Furthermore, Andre Lemaire (1981) proposed no less than four literary
                redactions of the TC, indicating an even more complex set of literary
                relationships. Using source-critical methods could help establish the
                literary relationships between the hypothesized Deuteronomist and
                previous(?) literary strands within the Pentateuch, as well as their
                possible antiquity and origins.

                In what way are these two source-critical problems so different?

                So I still hold that source critics of the OT and NT still can learn
                worthwhile theories and techniques from each other. But since no one else
                seems interested in this enterprise, I'll let it rest.

                Bob
                Robert Schacht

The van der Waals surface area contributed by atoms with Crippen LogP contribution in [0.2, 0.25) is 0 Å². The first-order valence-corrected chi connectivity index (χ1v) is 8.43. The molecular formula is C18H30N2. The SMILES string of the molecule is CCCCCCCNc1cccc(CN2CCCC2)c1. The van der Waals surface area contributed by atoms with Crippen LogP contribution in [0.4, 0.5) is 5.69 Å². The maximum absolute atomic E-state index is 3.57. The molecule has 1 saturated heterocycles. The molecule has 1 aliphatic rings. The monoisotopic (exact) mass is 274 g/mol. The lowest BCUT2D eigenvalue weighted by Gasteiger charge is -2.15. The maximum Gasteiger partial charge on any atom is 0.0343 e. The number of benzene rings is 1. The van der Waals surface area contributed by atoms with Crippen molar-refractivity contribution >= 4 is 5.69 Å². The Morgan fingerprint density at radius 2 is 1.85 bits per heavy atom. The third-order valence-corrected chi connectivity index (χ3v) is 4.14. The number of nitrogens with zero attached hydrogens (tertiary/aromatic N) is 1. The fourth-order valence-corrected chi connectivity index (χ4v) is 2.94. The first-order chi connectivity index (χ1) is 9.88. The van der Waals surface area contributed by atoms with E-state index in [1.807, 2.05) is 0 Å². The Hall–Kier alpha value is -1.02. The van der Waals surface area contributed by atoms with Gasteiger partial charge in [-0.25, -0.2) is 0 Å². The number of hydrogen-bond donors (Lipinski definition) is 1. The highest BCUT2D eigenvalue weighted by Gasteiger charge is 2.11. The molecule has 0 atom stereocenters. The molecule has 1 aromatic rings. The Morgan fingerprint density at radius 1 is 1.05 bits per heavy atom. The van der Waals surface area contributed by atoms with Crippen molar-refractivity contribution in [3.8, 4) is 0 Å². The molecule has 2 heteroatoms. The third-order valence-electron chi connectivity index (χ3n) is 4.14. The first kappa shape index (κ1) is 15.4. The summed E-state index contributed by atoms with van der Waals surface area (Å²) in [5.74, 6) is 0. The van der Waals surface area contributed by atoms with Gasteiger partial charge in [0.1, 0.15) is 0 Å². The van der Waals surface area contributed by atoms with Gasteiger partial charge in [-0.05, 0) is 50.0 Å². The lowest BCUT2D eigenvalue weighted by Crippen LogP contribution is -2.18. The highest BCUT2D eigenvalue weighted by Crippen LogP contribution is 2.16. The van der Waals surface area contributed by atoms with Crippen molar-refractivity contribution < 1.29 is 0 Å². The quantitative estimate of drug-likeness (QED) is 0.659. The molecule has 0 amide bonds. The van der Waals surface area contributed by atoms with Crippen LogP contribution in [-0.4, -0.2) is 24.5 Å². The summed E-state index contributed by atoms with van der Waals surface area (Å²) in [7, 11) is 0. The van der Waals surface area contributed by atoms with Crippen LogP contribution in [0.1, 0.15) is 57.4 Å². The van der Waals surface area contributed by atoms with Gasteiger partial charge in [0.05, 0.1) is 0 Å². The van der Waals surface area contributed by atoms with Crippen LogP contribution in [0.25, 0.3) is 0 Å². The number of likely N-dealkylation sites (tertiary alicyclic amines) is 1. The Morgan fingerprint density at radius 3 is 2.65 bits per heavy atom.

Northern Arizona University
                Robert.Schacht@...

                "This success of my endeavors was due, I believe, to a rule of 'method':
                that we should always try to clarify and to strengthen our opponent's
                position as much as possible before criticizing him, if we wish our
                criticism to be worth while." [Sir Karl Popper, The Logic of Scientific
                Discovery (1968), p. 260 n.*5]
              • Stephen C. Carlson
                ... Bob, both these passges, taken alone, are not sufficient by themselves to establish any kind of a literary as opposed to oral relationships between them.
                Message 7 of 11 , Jan 3, 1999
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                  At 08:11 PM 1/3/99 -0700, Bob Schacht wrote:
                  >1. The "Lord's Prayer" is found only in Matthew and Luke. [...]
                  >
                  >2. The so-called "Ten Commandments" are found only in Exodus (20:1-17) and
                  >Deuteronomy (5:6-21). [...]
                  >
                  >In what way are these two source-critical problems so different?

                  Bob, both these passges, taken alone, are not sufficient by themselves
                  to establish any kind of a literary as opposed to oral relationships